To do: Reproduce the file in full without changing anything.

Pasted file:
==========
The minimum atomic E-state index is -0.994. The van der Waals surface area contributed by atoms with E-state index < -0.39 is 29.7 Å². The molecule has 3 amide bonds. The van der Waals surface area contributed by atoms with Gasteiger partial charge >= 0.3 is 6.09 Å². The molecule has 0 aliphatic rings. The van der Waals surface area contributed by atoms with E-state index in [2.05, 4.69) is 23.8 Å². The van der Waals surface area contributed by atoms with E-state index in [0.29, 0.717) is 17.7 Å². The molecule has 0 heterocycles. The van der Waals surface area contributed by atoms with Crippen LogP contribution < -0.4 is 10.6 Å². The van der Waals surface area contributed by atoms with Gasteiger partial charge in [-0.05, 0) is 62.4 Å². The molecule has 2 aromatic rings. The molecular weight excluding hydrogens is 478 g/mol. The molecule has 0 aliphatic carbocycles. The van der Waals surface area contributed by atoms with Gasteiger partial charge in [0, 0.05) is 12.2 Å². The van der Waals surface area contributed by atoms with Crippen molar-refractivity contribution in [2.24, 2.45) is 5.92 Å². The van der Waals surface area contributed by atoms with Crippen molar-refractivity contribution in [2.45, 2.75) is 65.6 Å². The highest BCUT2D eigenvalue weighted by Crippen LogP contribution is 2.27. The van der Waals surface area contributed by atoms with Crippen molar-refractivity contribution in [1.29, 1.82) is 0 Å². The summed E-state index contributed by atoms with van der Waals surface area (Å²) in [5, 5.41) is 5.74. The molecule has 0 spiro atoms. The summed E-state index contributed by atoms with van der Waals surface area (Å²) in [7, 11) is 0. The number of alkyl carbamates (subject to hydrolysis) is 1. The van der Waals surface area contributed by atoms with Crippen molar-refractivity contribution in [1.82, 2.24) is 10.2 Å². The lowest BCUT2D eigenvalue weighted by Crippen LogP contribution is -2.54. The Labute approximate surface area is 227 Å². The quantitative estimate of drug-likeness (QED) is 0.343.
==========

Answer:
The minimum atomic E-state index is -0.994. The van der Waals surface area contributed by atoms with E-state index < -0.39 is 29.7 Å². The molecule has 3 amide bonds. The van der Waals surface area contributed by atoms with Gasteiger partial charge >= 0.3 is 6.09 Å². The molecule has 0 aliphatic rings. The van der Waals surface area contributed by atoms with E-state index in [2.05, 4.69) is 23.8 Å². The van der Waals surface area contributed by atoms with E-state index in [0.29, 0.717) is 17.7 Å². The molecule has 0 heterocycles. The van der Waals surface area contributed by atoms with Crippen LogP contribution < -0.4 is 10.6 Å². The van der Waals surface area contributed by atoms with Gasteiger partial charge in [-0.05, 0) is 62.4 Å². The molecule has 2 aromatic rings. The molecular weight excluding hydrogens is 478 g/mol. The molecule has 0 aliphatic carbocycles. The van der Waals surface area contributed by atoms with Gasteiger partial charge in [0, 0.05) is 12.2 Å². The van der Waals surface area contributed by atoms with Crippen molar-refractivity contribution in [2.24, 2.45) is 5.92 Å². The van der Waals surface area contributed by atoms with Crippen molar-refractivity contribution in [2.45, 2.75) is 65.6 Å². The highest BCUT2D eigenvalue weighted by Crippen LogP contribution is 2.27. The van der Waals surface area contributed by atoms with Crippen molar-refractivity contribution in [1.29, 1.82) is 0 Å². The summed E-state index contributed by atoms with van der Waals surface area (Å²) in [5, 5.41) is 5.74. The molecule has 0 spiro atoms. The summed E-state index contributed by atoms with van der Waals surface area (Å²) in [7, 11) is 0. The number of alkyl carbamates (subject to hydrolysis) is 1. The van der Waals surface area contributed by atoms with Crippen molar-refractivity contribution in [1.82, 2.24) is 10.2 Å². The lowest BCUT2D eigenvalue weighted by Crippen LogP contribution is -2.54. The Labute approximate surface area is 227 Å². The quantitative estimate of drug-likeness (QED) is 0.343.